# Hello world square roots 1 2 3

**Hello World Square Roots 1 2 3 Strategies**

Solving square roots using hello world square roots 1 2 3 strategies is both fun and challenging. The square root is often considered the trickiest basic mathematical operations to solve. Finding the square of any number is easy because you are multiplying a number by itself to discover one result. There are two numbers involved in the calculation (although both numbers are the same) and only one number to discover. In a square root operation, you only have one number to calculate to discover its square root. With the 3-step strategy—hence 1 2 3—that will be explained below, you can figure out the square root of a number, be it an integer or non-integer, quite easily.

The calculation strategy will be divided into two parts. The first part, which includes 2-step strategy, helps you reveal the integer square root of a number and the second part, which is a 1-step strategy, helps you reveal the non-integer square root of a number.

**How to Find the Integer Square Root of a Number**

A number may have an integer or non-integer square root. 1, 4, and 9 are examples of numbers that have integer square roots (1, 2, and 3 respectively). Finding the square root of any number from 1 to 100 is fairly easy because there are only 10 square roots that are easy to memorize. What if you have to find the square root of a number bigger than 100? There are two easy steps that you can take.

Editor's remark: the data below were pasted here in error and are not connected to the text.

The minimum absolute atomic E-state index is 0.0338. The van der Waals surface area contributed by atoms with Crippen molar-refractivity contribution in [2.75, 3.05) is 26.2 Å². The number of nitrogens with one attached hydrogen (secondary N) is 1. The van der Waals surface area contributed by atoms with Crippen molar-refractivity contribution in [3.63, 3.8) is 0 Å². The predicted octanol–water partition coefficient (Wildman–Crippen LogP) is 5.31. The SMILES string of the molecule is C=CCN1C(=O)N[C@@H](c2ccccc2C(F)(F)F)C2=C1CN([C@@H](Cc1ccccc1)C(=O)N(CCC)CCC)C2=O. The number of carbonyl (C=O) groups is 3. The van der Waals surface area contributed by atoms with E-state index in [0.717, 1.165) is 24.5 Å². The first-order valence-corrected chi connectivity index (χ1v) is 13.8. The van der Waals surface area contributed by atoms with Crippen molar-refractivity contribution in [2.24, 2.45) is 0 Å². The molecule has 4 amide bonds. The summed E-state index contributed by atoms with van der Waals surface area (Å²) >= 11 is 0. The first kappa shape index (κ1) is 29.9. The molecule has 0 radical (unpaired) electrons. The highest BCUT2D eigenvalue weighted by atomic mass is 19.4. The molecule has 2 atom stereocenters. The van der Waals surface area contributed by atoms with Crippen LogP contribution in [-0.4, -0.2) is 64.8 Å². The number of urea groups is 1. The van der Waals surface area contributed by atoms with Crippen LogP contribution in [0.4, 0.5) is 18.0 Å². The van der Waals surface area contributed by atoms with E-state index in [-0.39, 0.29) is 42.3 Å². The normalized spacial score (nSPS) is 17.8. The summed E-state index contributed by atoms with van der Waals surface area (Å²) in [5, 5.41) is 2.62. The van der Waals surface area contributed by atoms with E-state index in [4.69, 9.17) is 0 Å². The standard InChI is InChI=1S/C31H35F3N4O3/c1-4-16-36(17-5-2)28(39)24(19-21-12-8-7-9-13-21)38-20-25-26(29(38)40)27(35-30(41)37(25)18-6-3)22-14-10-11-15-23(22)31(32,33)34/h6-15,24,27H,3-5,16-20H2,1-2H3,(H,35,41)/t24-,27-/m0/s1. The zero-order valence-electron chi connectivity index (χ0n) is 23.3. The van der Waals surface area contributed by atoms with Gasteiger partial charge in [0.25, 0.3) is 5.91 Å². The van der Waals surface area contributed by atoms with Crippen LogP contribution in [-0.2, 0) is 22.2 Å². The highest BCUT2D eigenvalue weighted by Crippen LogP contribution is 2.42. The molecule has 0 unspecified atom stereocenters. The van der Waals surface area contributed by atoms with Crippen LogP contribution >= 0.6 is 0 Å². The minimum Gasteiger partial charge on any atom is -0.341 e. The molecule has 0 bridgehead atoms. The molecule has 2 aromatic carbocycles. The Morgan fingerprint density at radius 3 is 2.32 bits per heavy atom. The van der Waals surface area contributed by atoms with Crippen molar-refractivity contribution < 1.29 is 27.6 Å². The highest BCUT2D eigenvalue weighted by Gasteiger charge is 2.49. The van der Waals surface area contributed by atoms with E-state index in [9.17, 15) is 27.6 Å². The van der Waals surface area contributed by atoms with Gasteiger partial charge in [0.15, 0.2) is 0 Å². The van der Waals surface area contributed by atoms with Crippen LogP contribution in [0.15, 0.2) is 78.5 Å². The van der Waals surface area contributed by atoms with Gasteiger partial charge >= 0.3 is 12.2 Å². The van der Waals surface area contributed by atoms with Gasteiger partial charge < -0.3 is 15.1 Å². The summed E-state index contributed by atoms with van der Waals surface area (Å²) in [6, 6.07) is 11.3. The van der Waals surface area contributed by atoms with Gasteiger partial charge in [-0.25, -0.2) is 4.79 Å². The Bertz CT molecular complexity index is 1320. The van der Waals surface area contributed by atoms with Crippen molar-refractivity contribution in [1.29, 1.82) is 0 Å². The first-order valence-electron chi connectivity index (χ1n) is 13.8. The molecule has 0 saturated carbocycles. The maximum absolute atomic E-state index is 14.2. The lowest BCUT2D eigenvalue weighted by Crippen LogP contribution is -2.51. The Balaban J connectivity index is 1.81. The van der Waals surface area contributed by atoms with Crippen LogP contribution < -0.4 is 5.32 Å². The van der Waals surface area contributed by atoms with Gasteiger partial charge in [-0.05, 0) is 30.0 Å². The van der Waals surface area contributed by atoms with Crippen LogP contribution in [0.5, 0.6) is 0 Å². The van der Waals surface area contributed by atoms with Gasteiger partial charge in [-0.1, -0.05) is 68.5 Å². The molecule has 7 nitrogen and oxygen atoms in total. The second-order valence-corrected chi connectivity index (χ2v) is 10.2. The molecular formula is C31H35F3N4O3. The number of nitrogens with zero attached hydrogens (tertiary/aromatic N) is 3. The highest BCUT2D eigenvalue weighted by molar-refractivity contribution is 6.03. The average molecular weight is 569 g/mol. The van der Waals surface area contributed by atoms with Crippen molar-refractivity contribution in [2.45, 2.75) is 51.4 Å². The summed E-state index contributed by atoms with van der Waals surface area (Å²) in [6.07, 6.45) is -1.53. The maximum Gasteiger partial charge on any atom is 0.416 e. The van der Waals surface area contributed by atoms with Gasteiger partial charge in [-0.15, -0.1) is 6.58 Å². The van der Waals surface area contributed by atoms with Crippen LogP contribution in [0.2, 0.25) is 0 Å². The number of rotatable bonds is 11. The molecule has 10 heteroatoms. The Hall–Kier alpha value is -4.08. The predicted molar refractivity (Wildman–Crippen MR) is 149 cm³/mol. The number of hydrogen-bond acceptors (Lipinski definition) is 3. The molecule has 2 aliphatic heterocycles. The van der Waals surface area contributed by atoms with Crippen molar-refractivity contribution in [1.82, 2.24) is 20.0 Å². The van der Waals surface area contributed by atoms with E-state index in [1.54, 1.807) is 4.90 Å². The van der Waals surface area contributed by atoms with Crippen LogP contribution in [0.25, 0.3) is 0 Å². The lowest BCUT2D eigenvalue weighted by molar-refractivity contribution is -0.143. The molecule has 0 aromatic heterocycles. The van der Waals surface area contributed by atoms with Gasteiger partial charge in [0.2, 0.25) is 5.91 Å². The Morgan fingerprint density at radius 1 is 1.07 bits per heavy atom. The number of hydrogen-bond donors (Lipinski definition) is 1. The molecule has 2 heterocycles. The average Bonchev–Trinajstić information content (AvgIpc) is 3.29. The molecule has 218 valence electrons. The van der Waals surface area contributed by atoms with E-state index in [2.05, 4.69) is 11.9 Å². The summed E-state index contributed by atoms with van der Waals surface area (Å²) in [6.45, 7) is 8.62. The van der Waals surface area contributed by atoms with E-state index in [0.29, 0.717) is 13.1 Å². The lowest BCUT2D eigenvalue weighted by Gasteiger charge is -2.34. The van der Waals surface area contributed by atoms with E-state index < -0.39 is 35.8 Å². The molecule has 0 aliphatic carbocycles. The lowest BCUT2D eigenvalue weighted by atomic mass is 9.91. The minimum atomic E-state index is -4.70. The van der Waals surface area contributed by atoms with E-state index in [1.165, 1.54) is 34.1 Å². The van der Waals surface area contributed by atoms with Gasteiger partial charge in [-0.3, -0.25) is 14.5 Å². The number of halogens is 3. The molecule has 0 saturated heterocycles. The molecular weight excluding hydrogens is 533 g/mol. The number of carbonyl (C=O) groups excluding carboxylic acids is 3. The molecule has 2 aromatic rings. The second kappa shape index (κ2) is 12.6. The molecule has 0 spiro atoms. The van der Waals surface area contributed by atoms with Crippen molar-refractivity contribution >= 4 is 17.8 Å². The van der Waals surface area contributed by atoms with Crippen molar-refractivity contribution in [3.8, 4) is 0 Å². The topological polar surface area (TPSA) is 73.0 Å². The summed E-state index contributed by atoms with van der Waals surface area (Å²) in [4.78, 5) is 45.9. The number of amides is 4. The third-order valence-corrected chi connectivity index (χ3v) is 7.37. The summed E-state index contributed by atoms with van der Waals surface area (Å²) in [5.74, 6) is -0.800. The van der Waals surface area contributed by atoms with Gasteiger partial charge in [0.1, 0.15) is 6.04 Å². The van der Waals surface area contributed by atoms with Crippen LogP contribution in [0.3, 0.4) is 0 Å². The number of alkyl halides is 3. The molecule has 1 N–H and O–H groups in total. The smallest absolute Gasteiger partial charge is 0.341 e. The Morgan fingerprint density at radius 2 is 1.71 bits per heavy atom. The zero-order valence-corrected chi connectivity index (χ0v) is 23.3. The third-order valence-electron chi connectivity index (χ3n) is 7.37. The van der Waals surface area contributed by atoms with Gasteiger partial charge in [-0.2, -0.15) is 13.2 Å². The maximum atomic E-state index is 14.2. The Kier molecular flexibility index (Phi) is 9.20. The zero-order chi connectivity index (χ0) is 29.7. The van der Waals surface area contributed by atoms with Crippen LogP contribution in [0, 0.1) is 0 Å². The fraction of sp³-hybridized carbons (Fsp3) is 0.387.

**Check the last digit.**

Suppose you are going to find the square roots of 841 and 3844. The first of the hello world square roots 1 2 3 strategies that you should do is checking the last digit, which is 1 and 4 respectively.

You should understand that the last digit of a number can be associated with the square of any numbers from 1 to 10. The square of 1 and 9 ends with 1, the square of 2 and 8 ends with 4, the square of 3 and 7 ends with 9, the square of 4 and 6 ends with 6, the square of 5 ends with 5, and the square of 10 ends with 0.

By checking the last digit, you should be able to guess that the square root of 841 must be a number that ends with 1 or 9 and the square root of 3844 must be a number that ends with 2 or 8.

**Check the first digit.**

After you check the last digit, you should check the first digit or digits to the unit of hundreds. Therefore, for 841 the number that you should check is 8 and for 3844 it is 38. Look for any square numbers nearest the referenced number.

For 8, 4 should be the nearest square number and for 38, it is 36. The square root of each number respectively is 2 and 6. From this calculation, you can guess that the square root of 841 is either 21 or 29 and the square root of 3844 is either 62 or 68. With a simple multiplication operation, you can easily conclude that 29 is the square root of 841 and 62 is the square root of 3844.

**How to Find the Non-Integer Square Root of a Number**

The third step is specifically useful for discovering the non-integer square root of a number. As you already know, not all numbers have integer square roots. In fact, most of them have non-integer square root that is rather hard to find.

However, with the third step of the 1 2 3 strategies, you can easily find the non-integer square root of any number with quite a simple calculation. The key of this step is to divide the number by a set of numbers that have integer square roots.

Suppose you are going to find the square root of 108. This number has factors that include numbers with integer square roots, i.e. 4, 9, and 36. Let’s pick the biggest number, 36. With a simple calculation, you can deduce that 108 = 36 x 3, so √108 = √36 x √3. With a simple step of hello world square roots 1 2 3 strategies, you can conclude that the square root of 108 is 6√3.